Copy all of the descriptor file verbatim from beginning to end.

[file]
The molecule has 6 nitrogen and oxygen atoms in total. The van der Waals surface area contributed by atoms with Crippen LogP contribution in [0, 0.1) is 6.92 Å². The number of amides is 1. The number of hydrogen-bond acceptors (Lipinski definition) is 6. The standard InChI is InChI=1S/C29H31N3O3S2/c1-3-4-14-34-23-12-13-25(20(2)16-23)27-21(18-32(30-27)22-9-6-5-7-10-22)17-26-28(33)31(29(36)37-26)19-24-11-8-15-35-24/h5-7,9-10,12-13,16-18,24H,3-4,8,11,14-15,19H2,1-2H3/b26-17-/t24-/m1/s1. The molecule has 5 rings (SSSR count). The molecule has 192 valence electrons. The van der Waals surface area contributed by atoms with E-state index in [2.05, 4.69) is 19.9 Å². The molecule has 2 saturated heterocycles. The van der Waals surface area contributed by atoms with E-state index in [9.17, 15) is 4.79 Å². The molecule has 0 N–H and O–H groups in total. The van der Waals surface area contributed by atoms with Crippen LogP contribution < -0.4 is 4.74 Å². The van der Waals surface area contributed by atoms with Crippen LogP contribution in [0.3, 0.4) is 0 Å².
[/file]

The molecule has 6 nitrogen and oxygen atoms in total. The van der Waals surface area contributed by atoms with Crippen LogP contribution in [0, 0.1) is 6.92 Å². The number of amides is 1. The number of hydrogen-bond acceptors (Lipinski definition) is 6. The standard InChI is InChI=1S/C29H31N3O3S2/c1-3-4-14-34-23-12-13-25(20(2)16-23)27-21(18-32(30-27)22-9-6-5-7-10-22)17-26-28(33)31(29(36)37-26)19-24-11-8-15-35-24/h5-7,9-10,12-13,16-18,24H,3-4,8,11,14-15,19H2,1-2H3/b26-17-/t24-/m1/s1. The molecule has 5 rings (SSSR count). The molecule has 192 valence electrons. The van der Waals surface area contributed by atoms with E-state index in [2.05, 4.69) is 19.9 Å². The molecule has 2 saturated heterocycles. The van der Waals surface area contributed by atoms with E-state index in [9.17, 15) is 4.79 Å². The molecule has 0 N–H and O–H groups in total. The van der Waals surface area contributed by atoms with Crippen LogP contribution < -0.4 is 4.74 Å². The van der Waals surface area contributed by atoms with Crippen LogP contribution in [0.3, 0.4) is 0 Å².